The BBC's Allan Little recalls the horrors of the Bosnian war, 20 years after Serb forces laid siege to the capital Sarajevo.
There is a moment that returns to me again and again. An old man emerges from a wood and makes his way towards where I am standing. The lovely green valley has tipped into autumnal browns and it is a cold, damp morning.
The old man is one of 40,000 people driven from their homes in the central Bosnian town of Jajce, and they have been walking for two days to reach safety.
The Bosnian war gave to the lexicon of conflict a grotesque new euphemism: ethnic cleansing. These are its latest victims.
I asked the man how old he was. He said he was 80. May I ask you, I said, are you a Muslim or a Croat? And the answer he gave me still shames me as it echoes down the decades in my head. I am, he said, a musician.
It was a rebuke to the convenient ethnic shorthand to which we reporters reduced the lives of fully rounded, blameless and accomplished human beings.
The Western democracies misread the war. For years. It was ancient ethnic hatreds. It was all sides equally guilty. It was the Balkans. There was nothing that could be done.
It wasn't so. The refugees were not fleeing fighting. For the most part there wasn't any fighting - the military imbalance was far too great in most places for that.
There was, instead, a huge military machine that went from municipality to municipality driving people from their homes. Many thousands were murdered; still more were detained in concentration camps where some were tortured or raped.
The war lasted 44 months. On average 100 people died every single day, for more than three and a half years. In a country the size of Scotland.
The Western democracies watched in anguished indecision until a single atrocity - Srebrenica - pushed the world to act. But Srebrenica was different only in scale from what had been happening for more than three years.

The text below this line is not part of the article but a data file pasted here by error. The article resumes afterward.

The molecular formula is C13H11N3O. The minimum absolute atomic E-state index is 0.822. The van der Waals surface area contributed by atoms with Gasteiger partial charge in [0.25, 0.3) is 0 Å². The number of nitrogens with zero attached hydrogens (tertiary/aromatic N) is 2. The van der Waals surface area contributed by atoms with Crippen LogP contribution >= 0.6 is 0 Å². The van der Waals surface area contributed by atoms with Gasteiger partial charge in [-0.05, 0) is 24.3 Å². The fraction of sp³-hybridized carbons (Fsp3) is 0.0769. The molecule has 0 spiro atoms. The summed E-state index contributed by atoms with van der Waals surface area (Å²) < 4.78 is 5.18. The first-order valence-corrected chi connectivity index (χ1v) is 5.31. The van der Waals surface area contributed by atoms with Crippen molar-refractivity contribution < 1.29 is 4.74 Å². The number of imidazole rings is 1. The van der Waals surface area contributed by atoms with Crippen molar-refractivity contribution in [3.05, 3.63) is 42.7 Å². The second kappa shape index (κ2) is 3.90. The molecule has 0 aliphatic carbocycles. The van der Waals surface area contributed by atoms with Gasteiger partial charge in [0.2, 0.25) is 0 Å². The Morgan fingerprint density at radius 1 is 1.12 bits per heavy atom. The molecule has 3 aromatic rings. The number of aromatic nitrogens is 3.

A few days after I met the musician I was drawn into the war in a personal and painful way. Someone I was working with - someone I felt responsible for - my cameraman - was killed in an incident that I survived.
He was 25, a brave and creative film maker from Zagreb. He was a funny and charming companion who hated the war but believed in the need to document it up close. After John Bunyan we called him, in jest, Mr Valiant for Truth. We collected his body and drove it over narrow mountain passes back to his native Croatia.
At his funeral we broke our hearts. I was immobilised by grief and rage, for a moment connected, viscerally, to the passions that fuelled the war - the impulse of vengeance and counter-vengeance.
War reporters love what they do and feel guilty about that. But it wears you out sometimes. You would come home from the war and be dismayed by the indifference of others. People asked about the war but their eyes would glaze over when you answered. So you would seek out others who'd been there.
Walking in Hyde Park you would instinctively avoid the grassy areas in case there were landmines. You would scan the roof tops of Oxford Street for snipers. And you couldn't wait to go back.